Song of the Day #1,167: ‘What’s Now is Now’ – Frank Sinatra

On the eighth track of Frank Sinatra’s Watertown, we finally learn the cause of the broken marriage that’s been dissected over the rest of the album — an affair.

Of course, as we learned in When Harry Met Sally, infidelity is a symptom of something else in the marriage that’s wrong (to which Harry retorts, “Well, that symptom is fucking my wife”). In this case, those symptoms are left to our imagination, or hinted at in the margins of the songs preceding this one.

I’ve always wondered if the husband is learning about this affair for the first time after his wife has left, or if he knew about the affair prior to her leaving. The song builds, musically, with the force of revelation, but the question is whether that’s for our sake or his.

Clearly she kept this affair secret for awhile (“you should have told me when it all began”) but did she confess before leaving or after? And if it’s after, does that mean they’re still in touch? Have these songs — these letters — been part of a two-way correspondence? We’ll get the answer to that question before long.

‘What’s Now is Now’ suggests that Elizabeth wasn’t interested in being the Hester Prynne of Watertown. I get the feeling the “doubting faces” had more to do with her leaving than the affair itself.

That slow opening build is my favorite part of this song. The chorus, on the other hand, leaves me a bit flat. It’s a little too paint-by-numbers, musically. This is one of the only tracks on Watertown that doesn’t work for me as both advancement of the story and great music.

Stay tuned tomorrow for the other one.

You should have told me when it all began
You should have told me long ago
Someday I know you’re gonna find
Just one mistake is not enough
To change my mind

What’s now is now
And I’ll forget what happened then
I know it all
And we can still begin again

And if the doubting faces made you go
It’s only mine that matters now
Those looks will soon begin to fade
If you come back and show them all
You’re not afraid

What’s now is now
And I’ll forget what happened then
I know it all
And we can still begin again

Now that you know how much I understand
You have no reason to be gone
And if you feel at all like me
Just let me know
I’ll make it like it used to be

What’s now is now
And I’ll forget what happened then
I know it all
And we can still begin again…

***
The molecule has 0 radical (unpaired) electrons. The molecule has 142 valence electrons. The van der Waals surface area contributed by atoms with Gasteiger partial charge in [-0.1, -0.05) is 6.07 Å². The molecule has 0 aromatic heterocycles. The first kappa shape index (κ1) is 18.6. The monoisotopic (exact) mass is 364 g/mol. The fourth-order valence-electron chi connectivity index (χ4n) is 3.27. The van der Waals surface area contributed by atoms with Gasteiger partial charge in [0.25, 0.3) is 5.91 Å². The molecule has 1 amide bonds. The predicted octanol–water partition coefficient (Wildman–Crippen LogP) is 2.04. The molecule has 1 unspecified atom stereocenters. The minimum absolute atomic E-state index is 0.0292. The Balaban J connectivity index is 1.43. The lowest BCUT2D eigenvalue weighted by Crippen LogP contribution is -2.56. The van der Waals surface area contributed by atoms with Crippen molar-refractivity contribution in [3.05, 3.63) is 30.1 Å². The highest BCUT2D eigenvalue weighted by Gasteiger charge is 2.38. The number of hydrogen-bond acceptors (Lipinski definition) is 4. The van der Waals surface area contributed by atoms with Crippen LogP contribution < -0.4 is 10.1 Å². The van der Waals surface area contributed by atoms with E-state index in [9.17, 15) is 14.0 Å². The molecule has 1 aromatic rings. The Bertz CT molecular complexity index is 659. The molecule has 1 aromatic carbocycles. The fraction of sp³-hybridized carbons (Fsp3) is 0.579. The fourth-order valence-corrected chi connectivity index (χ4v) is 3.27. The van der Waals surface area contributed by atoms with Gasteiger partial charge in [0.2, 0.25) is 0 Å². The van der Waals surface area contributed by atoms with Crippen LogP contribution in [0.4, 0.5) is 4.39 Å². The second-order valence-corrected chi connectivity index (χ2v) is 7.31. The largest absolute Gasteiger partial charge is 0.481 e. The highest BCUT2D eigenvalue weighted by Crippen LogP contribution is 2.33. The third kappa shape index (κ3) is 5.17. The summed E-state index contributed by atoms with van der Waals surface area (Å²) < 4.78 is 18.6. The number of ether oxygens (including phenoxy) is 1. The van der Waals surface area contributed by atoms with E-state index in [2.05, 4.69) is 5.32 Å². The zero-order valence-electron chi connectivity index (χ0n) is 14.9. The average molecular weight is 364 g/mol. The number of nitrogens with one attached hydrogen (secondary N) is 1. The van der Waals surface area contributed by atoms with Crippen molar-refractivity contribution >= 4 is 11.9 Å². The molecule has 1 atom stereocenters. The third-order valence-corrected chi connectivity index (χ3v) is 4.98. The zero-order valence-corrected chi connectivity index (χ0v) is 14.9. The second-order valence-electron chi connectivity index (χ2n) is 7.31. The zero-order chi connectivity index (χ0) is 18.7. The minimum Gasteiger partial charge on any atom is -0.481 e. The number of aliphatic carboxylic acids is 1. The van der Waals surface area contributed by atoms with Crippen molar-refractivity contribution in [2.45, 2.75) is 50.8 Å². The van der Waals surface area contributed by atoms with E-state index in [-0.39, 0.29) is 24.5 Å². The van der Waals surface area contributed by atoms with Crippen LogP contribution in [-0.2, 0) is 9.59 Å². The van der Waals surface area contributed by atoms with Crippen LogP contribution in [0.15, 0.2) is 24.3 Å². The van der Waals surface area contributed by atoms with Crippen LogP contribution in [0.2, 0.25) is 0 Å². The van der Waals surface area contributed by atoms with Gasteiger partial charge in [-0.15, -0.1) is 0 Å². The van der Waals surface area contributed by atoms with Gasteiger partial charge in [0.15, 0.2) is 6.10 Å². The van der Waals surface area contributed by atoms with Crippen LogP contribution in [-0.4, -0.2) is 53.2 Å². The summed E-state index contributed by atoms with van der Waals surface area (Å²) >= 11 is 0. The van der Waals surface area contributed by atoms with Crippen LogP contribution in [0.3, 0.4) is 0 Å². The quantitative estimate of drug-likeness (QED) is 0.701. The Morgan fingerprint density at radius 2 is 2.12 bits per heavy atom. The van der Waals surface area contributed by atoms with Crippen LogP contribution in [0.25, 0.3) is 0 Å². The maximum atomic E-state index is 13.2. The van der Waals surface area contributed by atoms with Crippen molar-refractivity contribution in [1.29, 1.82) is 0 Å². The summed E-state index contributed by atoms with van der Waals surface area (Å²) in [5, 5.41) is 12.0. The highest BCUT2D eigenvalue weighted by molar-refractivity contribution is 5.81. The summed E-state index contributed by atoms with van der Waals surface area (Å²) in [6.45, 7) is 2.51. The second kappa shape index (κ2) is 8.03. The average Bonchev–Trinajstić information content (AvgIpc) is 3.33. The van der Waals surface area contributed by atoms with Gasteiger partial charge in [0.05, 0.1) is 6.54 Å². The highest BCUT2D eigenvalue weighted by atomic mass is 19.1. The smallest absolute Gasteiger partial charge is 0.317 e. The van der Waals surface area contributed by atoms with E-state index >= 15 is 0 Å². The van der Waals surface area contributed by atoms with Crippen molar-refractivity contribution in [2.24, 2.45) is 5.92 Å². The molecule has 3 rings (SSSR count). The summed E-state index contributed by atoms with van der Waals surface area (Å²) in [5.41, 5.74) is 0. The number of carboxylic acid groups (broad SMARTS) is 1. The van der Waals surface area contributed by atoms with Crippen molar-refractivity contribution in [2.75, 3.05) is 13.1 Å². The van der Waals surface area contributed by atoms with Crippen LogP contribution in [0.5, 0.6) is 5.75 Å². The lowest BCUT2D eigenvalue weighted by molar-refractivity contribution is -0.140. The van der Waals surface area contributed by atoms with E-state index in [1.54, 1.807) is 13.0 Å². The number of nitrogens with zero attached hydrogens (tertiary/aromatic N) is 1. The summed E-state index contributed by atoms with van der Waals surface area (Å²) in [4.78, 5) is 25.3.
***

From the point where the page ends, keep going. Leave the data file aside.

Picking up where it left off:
5 thoughts on “Song of the Day #1,167: ‘What’s Now is Now’ – Frank Sinatra

  1. Dana says:

    It sounds as if he learned of the affair because others in the town found out about it and revealed her secret, causing her to leave and not return as much out of shame as anything else.

  2. pegclifton says:

    I had forgotten this song dealing with an affair, and now I have to rethink my thoughts about her “finding herself” hmmmmm This was not one of my favorite songs either; and the quote from Harry is priceless 🙂

  3. Amy says:

    I’m fascinated that you all take it at face value that he is speaking of an affair. While I agree that is certainly the most obvious way to interpret the lyrics, I don’t think it’s the only possibility.

    Again, I come back to the image of Joanna leaving Ted in Kramer Vs. Kramer. She had to deal with the doubting faces of even her former best friend (played so brilliantly by Jane Alexander) when it was revealed that she left her son behind.

    Couldn’t this declaration be uttered some time after the desertion, and the “mistake” Elizabeth made refer to the choice to leave in the first place? I don’t know; it seems possible.

    Regardless, I like the song a bit better than you all seem to, though only in the context of the overall story being told.

  4. pegclifton says:

    Interesting comment Amy, now I’m going back to my Joanna theory again 🙂

  5. Arlee Bird says:

    I do like this song, but listening to the versions by Bomb Dawg and then Cake gave it new dimension for me.

    Tossing It Out

Leave a Reply

Fill in your details below or click an icon to log in: Logo

You are commenting using your account. Log Out /  Change )

Twitter picture

You are commenting using your Twitter account. Log Out /  Change )

Facebook photo

You are commenting using your Facebook account. Log Out /  Change )

Connecting to %s

This site uses Akismet to reduce spam. Learn how your comment data is processed.